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Election 2016: What happened to Turnbulls' agenda? - the LNP's really really really small target strategy

Really, really, really small targets

Sean Kelly in The Monthly Today (22.6.16) writes that even Peta Credlin is criticising the small target strategy of the LNP:

'A week ago Tony Abbott’s former chief of staff Peta Credlin wrote that for Turnbull:

the ‘jobs and growth’ mantra has made a mark at a macro level but families and households are still waiting to see the detail behind the slogan … they don’t take governments on trust anymore and want Malcolm Turnbull to explain how a company tax cut a decade hence can plausibly constitute a ‘plan’ rather than a mere policy.

'Credlin is right. Turnbull has laid down a single brick of policy and asked voters to believe he’s built a house. The least he could do is explain the blueprint.'

Is the corporate tax cut a small target?

Lenore Taylor discusses the LNP's small target strategy in The Guardian  (17.6.16):

'It might seem contradictory to argue that Turnbull’s election pitch – based on a $48bn corporate tax cut – is a small target, but the longer the long campaign rolls on the clearer it becomes the tax cut is really just a vehicle for a much broader message, which really boils down to “don’t worry about it, we’ve got this economic transition thing sorted”.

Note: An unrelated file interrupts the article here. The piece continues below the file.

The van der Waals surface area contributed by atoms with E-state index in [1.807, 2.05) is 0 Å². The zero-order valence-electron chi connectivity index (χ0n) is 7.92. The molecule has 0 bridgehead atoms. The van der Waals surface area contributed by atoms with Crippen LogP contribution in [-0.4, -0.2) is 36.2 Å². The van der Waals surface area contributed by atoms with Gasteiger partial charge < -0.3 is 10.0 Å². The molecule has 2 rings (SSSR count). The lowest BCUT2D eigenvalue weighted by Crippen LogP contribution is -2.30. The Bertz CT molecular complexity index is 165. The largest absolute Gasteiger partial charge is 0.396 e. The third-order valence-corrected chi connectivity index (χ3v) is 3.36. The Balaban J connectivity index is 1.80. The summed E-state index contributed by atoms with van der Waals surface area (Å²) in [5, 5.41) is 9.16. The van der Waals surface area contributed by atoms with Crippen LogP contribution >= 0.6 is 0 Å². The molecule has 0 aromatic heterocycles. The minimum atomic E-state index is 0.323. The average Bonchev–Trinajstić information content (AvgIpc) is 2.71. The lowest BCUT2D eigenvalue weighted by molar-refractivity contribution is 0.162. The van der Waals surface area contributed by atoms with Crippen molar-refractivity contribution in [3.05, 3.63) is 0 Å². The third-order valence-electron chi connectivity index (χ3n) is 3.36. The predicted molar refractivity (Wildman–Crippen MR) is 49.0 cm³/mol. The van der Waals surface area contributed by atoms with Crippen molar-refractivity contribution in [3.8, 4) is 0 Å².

'The Coalition was foreshadowing this “she’ll be right, no need to risk change” meta-message from early in the year, and it became very evident when opinion polls began showing the tax cuts for big business were actually pretty unpopular. The Coalition just shuffled the tax cut specifics down its list of talking points and turned up the broad-brush rhetoric.

'On the Liberal party’s website the opening spiel talks about how the world is “very uncertain” but, luckily, Turnbull can offer the “political stability” with a “strong economic plan for jobs and families”. No mention of tax cuts, or any other policy. Even when you click on the link offering more information about a “strong new economy” you only get told about “tax cuts and incentives for small businesses”. It’s not until you read well down a separate link about small business that you find out the tax cut will, over time, extend to all businesses.

'And if Turnbull is ever asked about the tax cuts now he emphasises how those benefits for big business are a long, long way away.

'The Coalition is briefing that it is intending to go “small target” for the remainder of the campaign because voters are “disengaged”, but surely that’s inverting reality. One reason voters are disengaged is precisely because the Coalition has been running its small target strategy so very successfully from the start. There’s only so many times a person can listen to that speech about jobs and growth.'

 

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